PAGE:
“A Line to Kill” is Anthony Horowitz’s third novel starring Detective Daniel Hawthorne and himself as narrator / sidekick.
Yes, instead of creating a narrator / sidekick like Sir Arthur Conan Doyle’s Dr Watson for Sherlock Holmes, he made himself the narrator / sidekick.
It’s a gimmick that sometimes feels self-promoting as Horowitz references his other Hawthorne Mysteries novels and characters. Hawthorne’s first books are “The Word is Murder” and “The Sentence is Death”. But the approach is also wonderfully unique. The concept and the gruff relationship between Hawthorne and Horowitz is growing in you.
And the last, “A Line to Kill,” is arguably Hawthorne’s best book to date … and judging by the end of that novel, Hawthorne’s books won’t stop at a trilogy (even if the fiction Horowitz seems to hope so) because the real Horowitz seems to have more stories to tell.
Especially when it comes to solving the mystery that is Daniel Hawthorne.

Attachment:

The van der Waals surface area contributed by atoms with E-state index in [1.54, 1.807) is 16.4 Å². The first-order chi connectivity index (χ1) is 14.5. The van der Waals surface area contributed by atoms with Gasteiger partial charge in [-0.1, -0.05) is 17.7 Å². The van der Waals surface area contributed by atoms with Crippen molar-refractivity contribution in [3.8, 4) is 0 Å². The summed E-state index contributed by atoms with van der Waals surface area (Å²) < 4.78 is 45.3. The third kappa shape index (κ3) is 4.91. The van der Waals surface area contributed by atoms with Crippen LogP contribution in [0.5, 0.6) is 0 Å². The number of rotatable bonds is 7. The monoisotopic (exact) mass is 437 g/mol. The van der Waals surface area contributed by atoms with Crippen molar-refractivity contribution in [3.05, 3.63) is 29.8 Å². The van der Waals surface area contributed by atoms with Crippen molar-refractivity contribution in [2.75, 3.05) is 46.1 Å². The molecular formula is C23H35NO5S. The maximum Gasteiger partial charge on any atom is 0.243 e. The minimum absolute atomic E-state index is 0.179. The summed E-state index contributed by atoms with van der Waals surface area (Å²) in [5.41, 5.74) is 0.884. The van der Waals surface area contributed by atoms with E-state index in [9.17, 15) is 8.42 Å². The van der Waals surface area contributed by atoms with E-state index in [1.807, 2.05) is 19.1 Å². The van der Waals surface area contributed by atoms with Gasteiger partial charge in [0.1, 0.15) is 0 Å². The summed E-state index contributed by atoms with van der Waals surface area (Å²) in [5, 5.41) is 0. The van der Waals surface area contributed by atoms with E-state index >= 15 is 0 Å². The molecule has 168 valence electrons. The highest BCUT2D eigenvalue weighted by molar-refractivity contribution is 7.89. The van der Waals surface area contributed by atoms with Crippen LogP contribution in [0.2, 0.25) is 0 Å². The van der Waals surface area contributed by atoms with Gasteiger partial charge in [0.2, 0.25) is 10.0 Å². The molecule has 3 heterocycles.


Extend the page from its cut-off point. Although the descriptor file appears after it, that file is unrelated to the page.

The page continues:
Here, Horowitz and Hawthorne are embarking on a book fair to promote the upcoming release of Hawthorne’s first book. Given his background in literary circles, Horowitz believes he will finally have the upper hand in a situation with Hawthorne.
The usually reluctant Hawthorne is charming at the book fair and, to Horowitz’s dismay, everyone is far more interested in a detective than the author who writes about detectives.
And when the head of the book fair, a wealthy sponsor is assassinated, Hawthorne leads the investigation.
Although set in contemporary times, “A Line to Kill” looks like a classic murder mystery with its settings on a small island. The relationship between Hawthorne and Horowitz is now familiar and enjoyable to regular readers. We learn a little more about Hawthorne but not enough to spoil the recipe for success of the series.
And “A Line to Kill” is also a good point for new readers. You don’t need to read the previous two books to follow the story here.
No mystery here. “A Line to Kill” is the best of the Hawthorne series and one of Horowitz’s best books.